1. All players are forbidden to play any numeral in Required.
  2. When a player moves a cube to either the Permitted or the Required section, he may arrange the cube moved and any other cubes in that section into a group which represents a number. If the cubes so arranged are used in the Solution, they must be used as so grouped.
  3. The – cube may designate the negative property as well as subtraction.
  4. At least one operation cube must be used in setting the Goal.
  5. Multiplying by zero is forbidden.

JUNIOR (Grades 7-9)

  1. #1, 2, 4, and 5 above.
  2. In building a Solution, any number cube played in the Permitted or Required sections may be used upside down to stand for the additive inverse of that number.
  3. All players are forbidden to play any cube in Forbidden.
  4. All players are forbidden to play any cube in Permitted.
  5. The Solution must contain a * (exponentiation operator).
  6. The 0 cube may stand for any one whole number from 0 to 9, inclusive.
  7. A three-cube Goal of the following form may be set: AB+. This is to be interpreted as a repeating decimal. It may be interpreted as .ABABAB… or as .ABBBB…
  8. Using zero as an exponent is forbidden.
  9. A Solution need not equal the Goal but, if it differs, must differ from the Goal by a multiple of 6.
  10. Both sides of the equation are permitted to be interpreted either as base-8 expressions or as base-10 expressions, but the Solution must be interpreted as being an expression of the same base as the Goal.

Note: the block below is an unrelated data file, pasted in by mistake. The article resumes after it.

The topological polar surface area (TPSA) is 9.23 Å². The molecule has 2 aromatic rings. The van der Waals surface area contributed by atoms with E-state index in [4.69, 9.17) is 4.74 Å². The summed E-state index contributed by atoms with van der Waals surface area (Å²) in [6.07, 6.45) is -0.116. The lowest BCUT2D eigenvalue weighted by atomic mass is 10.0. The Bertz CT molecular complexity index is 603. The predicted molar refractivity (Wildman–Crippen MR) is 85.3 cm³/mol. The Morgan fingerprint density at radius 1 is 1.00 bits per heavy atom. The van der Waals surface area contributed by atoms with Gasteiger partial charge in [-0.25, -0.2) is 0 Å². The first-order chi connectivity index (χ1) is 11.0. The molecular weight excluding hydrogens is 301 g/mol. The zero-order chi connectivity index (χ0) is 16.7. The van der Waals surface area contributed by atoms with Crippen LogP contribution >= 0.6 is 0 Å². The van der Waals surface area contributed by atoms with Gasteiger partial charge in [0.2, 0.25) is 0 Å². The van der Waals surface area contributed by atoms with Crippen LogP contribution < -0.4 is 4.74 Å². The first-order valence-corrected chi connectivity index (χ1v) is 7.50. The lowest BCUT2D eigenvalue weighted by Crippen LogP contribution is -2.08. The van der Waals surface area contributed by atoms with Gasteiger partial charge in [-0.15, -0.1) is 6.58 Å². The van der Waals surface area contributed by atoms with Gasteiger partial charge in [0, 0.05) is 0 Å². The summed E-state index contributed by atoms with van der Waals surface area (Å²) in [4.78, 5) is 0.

11. The + cube shall not represent addition, but rather it shall represent the operation of averaging two numbers.

SENIOR (Grades 10-12) – all the Junior variations plus the following.

    1. Each player is required to make a bonus play on each of his turns if it is possible to do so without Flubbing.
    2. The – cube may stand for any one operation that is on the cubes.
    3. The x cube may stand for any one number or any one operation that is on the cubes.
    4. The * cube shall not represent exponentiation. Instead, it shall represent the operation of least common multiple.
    5. The – cube shall not represent subtraction. Instead, it shall represent the operation of least common multiple.
    6. When building a Solution, a player must specify where decimal points occur in the Goal. No decimal points are allowed in the Solution.